10. They look beautiful! Way to work within the zone of princess – but keep it your own. My Pixie wanted to be Tinkerbell. What the heck is up with costumes that have a picture of the thing it is on the front? Several Tinkerbell costumes I saw had a big picture of her on the front – huh?

    We did go with the tulle costume and wings – but it was more fairy like, no stupid pictures…

  11. I am NOT looking forward to all the pretty pretty princess crap in the years to come. While I myself adore pink pink pink…I just can't get into the super girly kiddie stuff. This year the babe was “dressed” (sorta) as an accessory to our costume, next year we'll probably do something similar. Might as well take full advantage while they have no real opinions on the subject…YET!

  12. Gorgeous! They look like angel princesses.

    I had two little Jedi in home-made costumes. Mostly because I can't bear the gross feeling of the cheap fabric on the pre-mades.

    They might play with light sabers a lot, but at least dancing is still just as popular (and highly encouraged.)

  13. lovely costumes for lovely girls.
    (this year my pet peeve has been the explosion of slutty costumes in kid's sizes. UGH.)

  14. My youngest insisted on being a princess too. For me, the decision to go 'renaissance' was based more on temperature than my dislike of Disney. I was able to decorate a long velvet dress from Value Village with scarves and skirts, and she could wear a full suit of clothes under. My efforts, however, were nowhere near as cute as this. Well done!

  15. Cid points out that, yes, mothers of boys have a similar problem, but in a different costume: GORE! WEAPONS! GORE! CAPES! GORE! WEAPONS! BULGING EYEBALLS! GORE! Or of course, superheros. boooring… but…yes, they loved it. And I resign myself to a Halloween world filled with fake blood, armaments that would make a four-star general green with envy, and a trick-or-treating saga filled with blam! blam! blam!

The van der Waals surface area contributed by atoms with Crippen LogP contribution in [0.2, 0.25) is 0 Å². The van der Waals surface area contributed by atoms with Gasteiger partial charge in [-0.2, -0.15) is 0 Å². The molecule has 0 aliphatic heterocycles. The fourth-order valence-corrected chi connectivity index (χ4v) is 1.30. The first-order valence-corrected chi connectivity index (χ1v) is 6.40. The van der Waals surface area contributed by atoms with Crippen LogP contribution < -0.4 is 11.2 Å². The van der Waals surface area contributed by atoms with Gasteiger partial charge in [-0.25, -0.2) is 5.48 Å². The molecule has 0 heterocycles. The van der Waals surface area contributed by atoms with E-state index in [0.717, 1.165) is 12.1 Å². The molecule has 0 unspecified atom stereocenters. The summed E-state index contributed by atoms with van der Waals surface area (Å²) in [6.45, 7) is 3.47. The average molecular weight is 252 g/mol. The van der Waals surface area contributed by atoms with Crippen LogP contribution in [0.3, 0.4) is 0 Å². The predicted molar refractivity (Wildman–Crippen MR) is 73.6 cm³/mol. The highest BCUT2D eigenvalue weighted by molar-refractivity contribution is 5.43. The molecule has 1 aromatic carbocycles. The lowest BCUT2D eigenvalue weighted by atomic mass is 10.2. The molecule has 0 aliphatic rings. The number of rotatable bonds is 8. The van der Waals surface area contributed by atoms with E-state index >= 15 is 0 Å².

16. I am a HUGE feminist who will not know what to do with herself if her son becomes some uber sexist male. But I have two favorite accessories: a plaque that says “Indulge the princess within” and a framed print that says, “I'm fairly certain that given a cape and a nice tiara I could save the world.” I'm convinced you can be a feminist while still relishing in the magic of what being a princess (or queen) has to offer – namely, the belief that you can do anything because you ARE royalty of one kind or another. And your girls are just gorgeous!

  17. Luckily, my girls childhood came before the over disney-fication of little girl princesshood. I made a princess costume from a white sweatshirt (small adult size), with a 1950's crinoline sewn on, (waistband folded and stitched just under the arms of the shirt). We applied as much sparkly puffy paint and glitter as we could manage. One or the other girl wore that costume for the next 10 years! The addition of glitter and ribbons of various colors, tiaras, wings, wands, veils, scarves allowed them to be any combination of fairy/princess/good witch/bride they wanted.

    Gradually, the crinoline was unstitched and resewn lower on the shirt. One of them wore it in high school. When we were cleaning out the house in preparation for our overseas moved, one of them took it to her apt. In case she needed a costume.

    Also: get the book “The Tough Princess” by Martin Waddell a lovely book about a princess who saves herself.

  18. Ada was late to the princess obsession, but now it is upon us. I think it started with the disney princess undies someone gave her.

    Last year Ada chose to be a bat for Halloween. This year she opted for ghost. This week she said: “next year I want to be a princess for Halloween”. Oh well, it is better for me to let it run its course, so long as I don't have to help disney make more money in the process.